The future of AI could be great—or catastrophic
A survey of nearly 3,000 machine learning experts on how our lives will be different in an AI world has been completed and the results are in.
The good news: A majority believes AI will usher in a wave of remarkable advances in fields such as science, literature, math, music and architecture, and do so years earlier than a similar survey forecast two years ago.
The bad news is, well, we're all gonna die.
At least those are the sentiments of between 38% and 51% of the respondents who said they believed there was at least a 10% likelihood of an AI-triggered extinction scenario. Nearly 60% said the odds were at least 1 in 20.
The survey was conducted by AI Impacts, which studies the long-term consequences of artificial intelligence.
Not all results were centered on doom and gloom. Researchers found that key AI development is proceeding at such a rapid pace that respondents believe several key achievements will be attained years earlier than predicted barely two years ago.
For example, respondents said there is at least a 50% likelihood of machines gaining the capacity to achieve every possible human task without human assistance—and do so better and more inexpensively—by the year 2047. Two years ago, the estimated target date was 2060.
Other interesting AI accomplishments were projected as early as the late 2020s. They include the ability to generate a video from alternate angles, write a New York Times best-selling novel, and lo and behold, fold laundry.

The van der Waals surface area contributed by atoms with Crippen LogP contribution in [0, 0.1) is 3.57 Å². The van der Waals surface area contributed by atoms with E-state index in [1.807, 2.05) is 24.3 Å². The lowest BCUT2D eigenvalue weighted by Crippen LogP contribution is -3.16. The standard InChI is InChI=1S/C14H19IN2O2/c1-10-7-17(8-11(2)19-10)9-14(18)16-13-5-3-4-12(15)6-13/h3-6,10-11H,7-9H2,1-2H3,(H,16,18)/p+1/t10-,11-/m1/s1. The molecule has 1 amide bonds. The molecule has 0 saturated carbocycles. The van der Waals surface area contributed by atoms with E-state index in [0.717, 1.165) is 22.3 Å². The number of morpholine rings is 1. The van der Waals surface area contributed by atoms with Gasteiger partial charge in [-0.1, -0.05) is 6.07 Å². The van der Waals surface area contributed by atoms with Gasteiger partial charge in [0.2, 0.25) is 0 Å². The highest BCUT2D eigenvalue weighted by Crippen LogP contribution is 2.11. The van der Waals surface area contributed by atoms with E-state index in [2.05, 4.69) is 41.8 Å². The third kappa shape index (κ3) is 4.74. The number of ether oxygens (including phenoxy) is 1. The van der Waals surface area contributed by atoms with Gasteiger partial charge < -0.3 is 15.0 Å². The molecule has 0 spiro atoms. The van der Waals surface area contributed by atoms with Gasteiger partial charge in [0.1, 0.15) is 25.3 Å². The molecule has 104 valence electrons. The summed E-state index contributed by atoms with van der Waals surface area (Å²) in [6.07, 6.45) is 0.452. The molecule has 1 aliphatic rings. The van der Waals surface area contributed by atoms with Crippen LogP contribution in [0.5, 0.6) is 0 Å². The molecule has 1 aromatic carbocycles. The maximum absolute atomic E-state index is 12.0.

And imagine generating a flawless song with the style and sound of Taylor Swift, The Weeknd or Ed Sheeran, indistinguishable from the actual artist. That'll be achievable within a couple of years, the survey estimated. Some credible efforts have already been released. The ethics of such achievements were not addressed in the study.
In all, 70% of experts said good outcomes are more likely than bad as AI becomes smarter and more powerful.
The study, "Thousands of AI Authors on the Future of AI," was posted on the arXiv preprint server on Jan. 5.
The study found that of 39 tasks outlined in their questionnaires, 35 had at least a 50% likelihood of being accomplished within a decade. Those tasks included beating a human at Go (after each learns the same number of games), recognizing an object after seeing it only once, and winning the prestigious, notoriously challenging Putnam Math Competition.
While a few expressed concern about an extinction event, more than half of the respondents expressed "substantial" or "extreme" concern over troubling AI trends, especially the spread of false and misleading information.
As an NBC news report recently warned, "A convergence of events at home and abroad, on traditional and social media—and amid an environment of rising authoritarianism, deep distrust, and political and social unrest—makes the dangers from propaganda, falsehoods and conspiracy theories more dire than ever."
With an American public wary of another likely matchup between President Biden and former President Trump, along with key elections in more than 50 other countries, the ability of AI-generated misinformation threatens to impact the political chemistry within and between nations globally.
The survey also found "extreme concern" by respondents over deepfakes, manipulation of public opinion trends, authoritarian rulers' potential use of AI to control populations, and a spreading of inequality by irresponsible users of AI.
Three-quarters of respondents said either "more" or "much more" safety research should be done to address growing concerns over AI abuse.
"While the optimistic scenarios reflect AI's potential to revolutionize various aspects of work and life," the report concluded, "the pessimistic predictions—particularly those involving extinction-level risks—serve as a stark reminder of the high stakes involved in AI development and deployment."
More information: Katja Grace et al, Thousands of AI Authors on the Future of AI, arXiv (2024). DOI: 10.48550/arxiv.2401.02843
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